Remote Data Backup - Users Guide

Rsync for LINUX (Red Hat)

 

INSTRUCTIONS TO SETUP KEYS (optional)
As the user you are going to be running rsync as, and on the machine you will be running rsync on, type:
ssh-keygen -t rsa
Follow the prompts and use the defaults for the filenames it gives you. Don't enter in a passphrase. You should then have two new files in ~/.ssh, id_rsa and id_rsa.pub.

 

Now, upload the newly created key to your account with this command:
scp -P SSH_PORT# ~/.ssh/id_rsa.pub USERANME@HOSTNAME:.ssh/authorized_keys

 

Note: The directory ".ssh" must have permission set to 0700, and the file "authorized_keys" must have permissions set to "0600" bofore the key to work. To check or change permissions, login with WinSCP, right click the file or directory, choose 'Propeties', and under 'Permissions' change them as needed.

 

Backing Up Files
At the command prompt type the following command:
rsync -avr -e 'ssh -p SSH_PORT# -i ~.ssh/id_rsa' files-to-backup USERNAME @HOSTNAME:backups

 

The "-avr" of the command stands for:
  • a: archive, preserves all attributes like ownership, timestamps, etc
  • v: verbose output
  • r: recursive, recurse into directories

 

Extra Rsync Command Line Options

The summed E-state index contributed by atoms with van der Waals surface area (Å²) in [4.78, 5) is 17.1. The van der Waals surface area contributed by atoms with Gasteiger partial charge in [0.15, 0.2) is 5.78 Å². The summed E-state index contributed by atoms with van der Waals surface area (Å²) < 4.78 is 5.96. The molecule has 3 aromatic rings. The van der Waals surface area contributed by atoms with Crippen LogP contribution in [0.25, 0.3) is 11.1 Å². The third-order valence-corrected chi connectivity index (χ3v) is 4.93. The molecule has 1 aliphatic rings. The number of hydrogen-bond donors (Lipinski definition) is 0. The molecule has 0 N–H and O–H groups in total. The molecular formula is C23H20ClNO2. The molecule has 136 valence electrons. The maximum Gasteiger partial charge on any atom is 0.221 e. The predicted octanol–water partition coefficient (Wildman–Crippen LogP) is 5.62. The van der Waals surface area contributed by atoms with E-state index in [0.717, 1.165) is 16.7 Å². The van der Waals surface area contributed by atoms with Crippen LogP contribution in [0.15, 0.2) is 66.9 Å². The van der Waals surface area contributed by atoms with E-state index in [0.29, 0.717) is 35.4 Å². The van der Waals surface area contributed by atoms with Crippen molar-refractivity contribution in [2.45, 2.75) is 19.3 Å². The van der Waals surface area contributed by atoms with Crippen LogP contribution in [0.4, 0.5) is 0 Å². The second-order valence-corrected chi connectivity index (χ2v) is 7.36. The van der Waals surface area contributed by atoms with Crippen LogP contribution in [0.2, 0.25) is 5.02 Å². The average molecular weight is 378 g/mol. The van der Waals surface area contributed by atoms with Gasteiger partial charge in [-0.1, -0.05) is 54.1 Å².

Add any of these commands after the '-avr' command. You may include as many of these commands as you want.
  • --delete
    This will delete files remotely that no longer exist locally.

     

  • --exclude='*.jpg'
    This will exclude all files having the jpg extension

     

  • --include='*.jpg'
    This will include files having the jpg extension

     

  • --progress
    Shows you the progress of all the files that are being synced

     

  • --dry-run
    Shows what would have been transferred, but does not transfer anything

 

Automate with Cron
Create a batch file as shown below by using a text editor:

#!/bin/bash

 

rsync -avr -e 'ssh -p SSH_PORT# -i ~.ssh/id_rsa' FILES-TO-BACKUP USERNAME @HOSTNAME:backups

 

Save the file as "backup.sh".
Change permissions of "backup.sh" to 0755.

 

Create a cron job to run the shell script at a specific time (7 pm, on every day). Example below.
0 19 * * * ./path-to-shell-script/backup.sh
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